3D printing, also known as additive manufacturing, involves printing layers of material into a 3 dimensional object, and it’s been disrupting the manufacturing industry. How big is this? The Economist has called it the 3rd Industrial Revolution. And in the next decade, it looks like it could disrupt just about every industry in health care.
According to Boston’s Lux Research, 3D printing was a $777 million industry in 2012, with 95% going into automotive and aerospace. And by 2025, they expect the market to grow to $8.4 billion, with the medical market growing from $11 million in 2012 to $1.9 billion in 2025.
3D Printing in Health Care is not new to some in the drug world where it has early applications. What’s new is that in the next few years, there are a lot of other applications that will reach prime time.
Here is a sampling of how it’s already being applied in health care:
- Bionic ear (Princeton University)
- Partial skull replacement
- Airway splint
- Prosthetic face
- Prosthetic arms
- Hearing aids
- Dental fixtures
- Human tissue. Yes, you read that right.
Bioprinting Human Tissue and Organs
Bioprinting involves laying down layers of cells to create tissue. Examples:
- Printing skin to help wounds heal faster
- Knee cartilage, heart valves, bone implants
- Testing Tissue in drug development. This is happening today, and it’s allowing testing on 3D tissue rather than 2D cell cultures. Organovo, a San Diego company in the regenerative medicine space is the first company to launch a 3D bioprinter, and is printing to order functional human tissue for research and therapies, including blood vessels, lung tissue, and recreated tumors.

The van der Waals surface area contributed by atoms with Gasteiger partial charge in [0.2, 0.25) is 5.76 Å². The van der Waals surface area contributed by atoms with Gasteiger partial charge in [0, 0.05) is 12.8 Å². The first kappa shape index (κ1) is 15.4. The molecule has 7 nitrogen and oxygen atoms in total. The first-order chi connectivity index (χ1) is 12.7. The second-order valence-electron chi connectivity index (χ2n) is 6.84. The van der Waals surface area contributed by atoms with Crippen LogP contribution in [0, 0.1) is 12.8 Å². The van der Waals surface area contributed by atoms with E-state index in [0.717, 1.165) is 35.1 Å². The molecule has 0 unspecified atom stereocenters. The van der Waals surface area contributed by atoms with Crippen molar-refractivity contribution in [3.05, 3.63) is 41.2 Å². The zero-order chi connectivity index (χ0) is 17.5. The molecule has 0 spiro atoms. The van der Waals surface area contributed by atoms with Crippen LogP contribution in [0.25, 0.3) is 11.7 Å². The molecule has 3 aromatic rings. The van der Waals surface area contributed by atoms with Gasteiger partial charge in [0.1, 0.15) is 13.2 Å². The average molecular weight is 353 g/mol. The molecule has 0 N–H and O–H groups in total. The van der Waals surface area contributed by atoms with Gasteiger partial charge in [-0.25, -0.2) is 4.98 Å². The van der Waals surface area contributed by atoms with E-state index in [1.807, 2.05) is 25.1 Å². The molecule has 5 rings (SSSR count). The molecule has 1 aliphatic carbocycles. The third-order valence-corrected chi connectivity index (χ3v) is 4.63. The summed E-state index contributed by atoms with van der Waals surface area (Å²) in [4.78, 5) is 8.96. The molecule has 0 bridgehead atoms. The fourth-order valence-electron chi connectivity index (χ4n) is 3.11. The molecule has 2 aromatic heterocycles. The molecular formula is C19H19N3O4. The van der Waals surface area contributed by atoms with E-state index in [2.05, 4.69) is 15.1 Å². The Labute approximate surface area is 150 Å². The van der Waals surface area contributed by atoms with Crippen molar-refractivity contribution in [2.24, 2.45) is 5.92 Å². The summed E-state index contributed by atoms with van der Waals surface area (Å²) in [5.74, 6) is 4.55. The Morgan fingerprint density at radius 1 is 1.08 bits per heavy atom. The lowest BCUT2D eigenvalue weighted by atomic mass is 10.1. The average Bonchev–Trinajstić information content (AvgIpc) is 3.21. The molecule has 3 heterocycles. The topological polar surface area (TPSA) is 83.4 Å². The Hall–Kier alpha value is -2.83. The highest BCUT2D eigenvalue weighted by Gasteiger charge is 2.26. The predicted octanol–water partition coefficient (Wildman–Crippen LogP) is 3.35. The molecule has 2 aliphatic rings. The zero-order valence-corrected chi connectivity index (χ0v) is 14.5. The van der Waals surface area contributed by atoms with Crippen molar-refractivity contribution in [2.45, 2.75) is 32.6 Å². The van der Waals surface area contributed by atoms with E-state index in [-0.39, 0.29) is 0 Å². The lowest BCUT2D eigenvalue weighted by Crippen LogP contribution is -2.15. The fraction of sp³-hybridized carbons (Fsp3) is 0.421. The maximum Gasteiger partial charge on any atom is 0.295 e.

What about functional organs for transplants? We’re still 10 years out.
But there are significant challenges. 3D printing materials are still costlier than their analog counterparts, but prices will drop. That will make reimbursement challenging. And 3D products in general have shown that they’re as good as traditional products, but not superior.
We’re just at the start of something big. From Lux Research:
“In the longer term, 3D printing has the potential to reshape the manufacturing ecosystem, but it will have the most impact in the near term for products that are made in small volumes, require high customization, and are more cost-tolerant. To survive the hype and subsequent fall-out, winners will identify and serve new applications early and often through nimble materials, application development and business models.”